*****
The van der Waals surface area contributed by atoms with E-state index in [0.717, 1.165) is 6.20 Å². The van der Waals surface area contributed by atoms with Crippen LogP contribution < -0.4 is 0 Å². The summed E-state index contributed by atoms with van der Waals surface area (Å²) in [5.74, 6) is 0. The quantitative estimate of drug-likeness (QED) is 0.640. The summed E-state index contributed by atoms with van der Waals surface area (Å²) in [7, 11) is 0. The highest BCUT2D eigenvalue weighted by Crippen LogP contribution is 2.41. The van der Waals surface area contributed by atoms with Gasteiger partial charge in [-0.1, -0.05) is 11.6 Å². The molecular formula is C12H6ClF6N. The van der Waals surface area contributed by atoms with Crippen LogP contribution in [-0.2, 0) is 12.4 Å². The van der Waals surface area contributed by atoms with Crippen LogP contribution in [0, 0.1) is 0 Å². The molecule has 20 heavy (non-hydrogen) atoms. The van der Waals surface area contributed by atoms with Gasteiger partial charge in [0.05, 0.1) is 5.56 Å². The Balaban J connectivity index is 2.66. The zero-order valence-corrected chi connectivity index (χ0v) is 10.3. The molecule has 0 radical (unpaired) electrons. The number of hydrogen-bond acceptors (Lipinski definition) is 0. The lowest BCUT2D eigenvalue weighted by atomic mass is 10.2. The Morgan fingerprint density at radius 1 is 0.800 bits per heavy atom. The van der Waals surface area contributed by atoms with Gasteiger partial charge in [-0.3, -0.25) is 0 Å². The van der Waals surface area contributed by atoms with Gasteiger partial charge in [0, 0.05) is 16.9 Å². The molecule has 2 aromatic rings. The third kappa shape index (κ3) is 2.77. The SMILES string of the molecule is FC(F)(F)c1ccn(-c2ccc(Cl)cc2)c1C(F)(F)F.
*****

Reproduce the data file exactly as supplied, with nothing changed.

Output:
The van der Waals surface area contributed by atoms with E-state index in [0.717, 1.165) is 6.20 Å². The van der Waals surface area contributed by atoms with Crippen LogP contribution < -0.4 is 0 Å². The summed E-state index contributed by atoms with van der Waals surface area (Å²) in [5.74, 6) is 0. The quantitative estimate of drug-likeness (QED) is 0.640. The summed E-state index contributed by atoms with van der Waals surface area (Å²) in [7, 11) is 0. The highest BCUT2D eigenvalue weighted by Crippen LogP contribution is 2.41. The van der Waals surface area contributed by atoms with Gasteiger partial charge in [-0.1, -0.05) is 11.6 Å². The molecular formula is C12H6ClF6N. The van der Waals surface area contributed by atoms with Crippen LogP contribution in [-0.2, 0) is 12.4 Å². The van der Waals surface area contributed by atoms with Crippen LogP contribution in [0, 0.1) is 0 Å². The molecule has 20 heavy (non-hydrogen) atoms. The van der Waals surface area contributed by atoms with Gasteiger partial charge in [0.05, 0.1) is 5.56 Å². The Balaban J connectivity index is 2.66. The zero-order valence-corrected chi connectivity index (χ0v) is 10.3. The molecule has 0 radical (unpaired) electrons. The number of hydrogen-bond acceptors (Lipinski definition) is 0. The lowest BCUT2D eigenvalue weighted by atomic mass is 10.2. The Morgan fingerprint density at radius 1 is 0.800 bits per heavy atom. The van der Waals surface area contributed by atoms with Gasteiger partial charge in [-0.3, -0.25) is 0 Å². The van der Waals surface area contributed by atoms with Gasteiger partial charge in [0, 0.05) is 16.9 Å². The molecule has 2 aromatic rings. The third kappa shape index (κ3) is 2.77. The SMILES string of the molecule is FC(F)(F)c1ccn(-c2ccc(Cl)cc2)c1C(F)(F)F.